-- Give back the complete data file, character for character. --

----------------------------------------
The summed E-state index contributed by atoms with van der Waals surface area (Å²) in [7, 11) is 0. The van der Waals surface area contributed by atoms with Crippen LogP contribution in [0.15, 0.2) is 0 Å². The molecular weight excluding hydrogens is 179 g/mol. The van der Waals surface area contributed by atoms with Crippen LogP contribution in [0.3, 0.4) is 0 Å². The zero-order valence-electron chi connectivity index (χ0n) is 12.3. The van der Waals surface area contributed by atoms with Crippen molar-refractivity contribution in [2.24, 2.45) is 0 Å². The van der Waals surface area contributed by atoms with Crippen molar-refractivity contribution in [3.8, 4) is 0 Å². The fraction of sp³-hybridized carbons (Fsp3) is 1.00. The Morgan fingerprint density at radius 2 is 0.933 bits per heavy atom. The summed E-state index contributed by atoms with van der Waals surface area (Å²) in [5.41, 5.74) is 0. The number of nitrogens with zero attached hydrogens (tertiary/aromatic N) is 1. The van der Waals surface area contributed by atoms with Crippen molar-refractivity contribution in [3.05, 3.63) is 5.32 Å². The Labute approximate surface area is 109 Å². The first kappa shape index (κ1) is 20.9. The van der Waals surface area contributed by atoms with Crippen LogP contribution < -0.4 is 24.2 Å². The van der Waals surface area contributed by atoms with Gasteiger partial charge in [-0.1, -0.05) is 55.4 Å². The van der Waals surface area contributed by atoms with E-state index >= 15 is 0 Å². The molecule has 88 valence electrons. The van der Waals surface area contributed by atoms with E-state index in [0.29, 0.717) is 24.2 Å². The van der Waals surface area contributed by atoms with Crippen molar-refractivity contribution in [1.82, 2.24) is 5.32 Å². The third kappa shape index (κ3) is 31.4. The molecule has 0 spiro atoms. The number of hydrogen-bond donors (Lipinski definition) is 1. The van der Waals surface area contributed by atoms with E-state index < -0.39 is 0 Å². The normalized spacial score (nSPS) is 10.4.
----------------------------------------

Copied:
The summed E-state index contributed by atoms with van der Waals surface area (Å²) in [7, 11) is 0. The van der Waals surface area contributed by atoms with Crippen LogP contribution in [0.15, 0.2) is 0 Å². The molecular weight excluding hydrogens is 179 g/mol. The van der Waals surface area contributed by atoms with Crippen LogP contribution in [0.3, 0.4) is 0 Å². The zero-order valence-electron chi connectivity index (χ0n) is 12.3. The van der Waals surface area contributed by atoms with Crippen molar-refractivity contribution in [2.24, 2.45) is 0 Å². The van der Waals surface area contributed by atoms with Crippen molar-refractivity contribution in [3.8, 4) is 0 Å². The fraction of sp³-hybridized carbons (Fsp3) is 1.00. The Morgan fingerprint density at radius 2 is 0.933 bits per heavy atom. The summed E-state index contributed by atoms with van der Waals surface area (Å²) in [5.41, 5.74) is 0. The number of nitrogens with zero attached hydrogens (tertiary/aromatic N) is 1. The van der Waals surface area contributed by atoms with Crippen molar-refractivity contribution in [3.05, 3.63) is 5.32 Å². The Labute approximate surface area is 109 Å². The first kappa shape index (κ1) is 20.9. The van der Waals surface area contributed by atoms with Crippen LogP contribution < -0.4 is 24.2 Å². The van der Waals surface area contributed by atoms with Gasteiger partial charge in [-0.1, -0.05) is 55.4 Å². The van der Waals surface area contributed by atoms with E-state index >= 15 is 0 Å². The molecule has 88 valence electrons. The van der Waals surface area contributed by atoms with E-state index in [0.29, 0.717) is 24.2 Å². The van der Waals surface area contributed by atoms with Crippen molar-refractivity contribution in [1.82, 2.24) is 5.32 Å². The third kappa shape index (κ3) is 31.4. The molecule has 0 spiro atoms. The number of hydrogen-bond donors (Lipinski definition) is 1. The van der Waals surface area contributed by atoms with E-state index < -0.39 is 0 Å². The normalized spacial score (nSPS) is 10.4.